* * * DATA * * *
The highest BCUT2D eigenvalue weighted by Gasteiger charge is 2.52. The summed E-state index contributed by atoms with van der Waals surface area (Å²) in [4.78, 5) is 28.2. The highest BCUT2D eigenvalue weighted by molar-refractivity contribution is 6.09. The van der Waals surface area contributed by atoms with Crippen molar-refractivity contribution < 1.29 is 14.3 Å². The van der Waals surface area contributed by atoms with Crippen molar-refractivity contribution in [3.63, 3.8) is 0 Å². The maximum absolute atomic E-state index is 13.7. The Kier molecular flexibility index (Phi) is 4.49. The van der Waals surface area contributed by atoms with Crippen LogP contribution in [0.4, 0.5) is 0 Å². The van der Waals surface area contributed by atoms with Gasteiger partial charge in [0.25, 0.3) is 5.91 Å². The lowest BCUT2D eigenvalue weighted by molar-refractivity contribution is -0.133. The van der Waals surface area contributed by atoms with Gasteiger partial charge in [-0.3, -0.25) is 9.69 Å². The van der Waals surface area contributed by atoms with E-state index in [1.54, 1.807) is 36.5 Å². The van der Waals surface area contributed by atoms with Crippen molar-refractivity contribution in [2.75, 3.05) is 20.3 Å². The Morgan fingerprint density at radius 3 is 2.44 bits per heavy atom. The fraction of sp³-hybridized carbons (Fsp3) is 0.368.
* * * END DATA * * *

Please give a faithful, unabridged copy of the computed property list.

The highest BCUT2D eigenvalue weighted by Gasteiger charge is 2.52. The summed E-state index contributed by atoms with van der Waals surface area (Å²) in [4.78, 5) is 28.2. The highest BCUT2D eigenvalue weighted by molar-refractivity contribution is 6.09. The van der Waals surface area contributed by atoms with Crippen molar-refractivity contribution < 1.29 is 14.3 Å². The van der Waals surface area contributed by atoms with Crippen molar-refractivity contribution in [3.63, 3.8) is 0 Å². The maximum absolute atomic E-state index is 13.7. The Kier molecular flexibility index (Phi) is 4.49. The van der Waals surface area contributed by atoms with Crippen LogP contribution in [0.4, 0.5) is 0 Å². The van der Waals surface area contributed by atoms with Gasteiger partial charge in [0.25, 0.3) is 5.91 Å². The lowest BCUT2D eigenvalue weighted by molar-refractivity contribution is -0.133. The van der Waals surface area contributed by atoms with Gasteiger partial charge in [-0.3, -0.25) is 9.69 Å². The van der Waals surface area contributed by atoms with E-state index in [1.54, 1.807) is 36.5 Å². The van der Waals surface area contributed by atoms with Crippen molar-refractivity contribution in [2.75, 3.05) is 20.3 Å². The Morgan fingerprint density at radius 3 is 2.44 bits per heavy atom. The fraction of sp³-hybridized carbons (Fsp3) is 0.368.